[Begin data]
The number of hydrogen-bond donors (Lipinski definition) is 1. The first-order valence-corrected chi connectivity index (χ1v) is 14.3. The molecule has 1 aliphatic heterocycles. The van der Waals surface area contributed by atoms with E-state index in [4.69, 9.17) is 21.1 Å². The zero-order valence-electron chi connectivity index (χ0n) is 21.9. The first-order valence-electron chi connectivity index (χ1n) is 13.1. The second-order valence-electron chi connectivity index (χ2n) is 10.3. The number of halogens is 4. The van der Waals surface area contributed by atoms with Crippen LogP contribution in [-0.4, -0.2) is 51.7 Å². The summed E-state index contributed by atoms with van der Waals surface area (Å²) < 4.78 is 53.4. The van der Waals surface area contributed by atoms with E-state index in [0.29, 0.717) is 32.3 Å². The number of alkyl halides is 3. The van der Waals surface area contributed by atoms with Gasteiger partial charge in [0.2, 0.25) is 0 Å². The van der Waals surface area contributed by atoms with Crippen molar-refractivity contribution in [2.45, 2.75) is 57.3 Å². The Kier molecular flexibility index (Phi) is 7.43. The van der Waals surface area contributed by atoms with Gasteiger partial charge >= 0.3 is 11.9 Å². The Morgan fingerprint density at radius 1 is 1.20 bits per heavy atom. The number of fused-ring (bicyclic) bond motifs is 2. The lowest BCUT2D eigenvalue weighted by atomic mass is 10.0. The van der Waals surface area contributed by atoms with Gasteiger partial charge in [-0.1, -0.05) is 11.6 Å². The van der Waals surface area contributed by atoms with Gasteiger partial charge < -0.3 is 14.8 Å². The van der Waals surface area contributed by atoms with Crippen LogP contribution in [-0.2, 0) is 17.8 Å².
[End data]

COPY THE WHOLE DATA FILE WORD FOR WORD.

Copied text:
The number of hydrogen-bond donors (Lipinski definition) is 1. The first-order valence-corrected chi connectivity index (χ1v) is 14.3. The molecule has 1 aliphatic heterocycles. The van der Waals surface area contributed by atoms with E-state index in [4.69, 9.17) is 21.1 Å². The zero-order valence-electron chi connectivity index (χ0n) is 21.9. The first-order valence-electron chi connectivity index (χ1n) is 13.1. The second-order valence-electron chi connectivity index (χ2n) is 10.3. The number of halogens is 4. The van der Waals surface area contributed by atoms with Crippen LogP contribution in [-0.4, -0.2) is 51.7 Å². The summed E-state index contributed by atoms with van der Waals surface area (Å²) < 4.78 is 53.4. The van der Waals surface area contributed by atoms with E-state index in [0.29, 0.717) is 32.3 Å². The number of alkyl halides is 3. The van der Waals surface area contributed by atoms with Gasteiger partial charge in [0.2, 0.25) is 0 Å². The van der Waals surface area contributed by atoms with Crippen molar-refractivity contribution in [2.45, 2.75) is 57.3 Å². The Kier molecular flexibility index (Phi) is 7.43. The van der Waals surface area contributed by atoms with Gasteiger partial charge >= 0.3 is 11.9 Å². The Morgan fingerprint density at radius 1 is 1.20 bits per heavy atom. The number of fused-ring (bicyclic) bond motifs is 2. The lowest BCUT2D eigenvalue weighted by atomic mass is 10.0. The van der Waals surface area contributed by atoms with Gasteiger partial charge in [-0.1, -0.05) is 11.6 Å². The van der Waals surface area contributed by atoms with Gasteiger partial charge < -0.3 is 14.8 Å². The van der Waals surface area contributed by atoms with Crippen LogP contribution in [-0.2, 0) is 17.8 Å².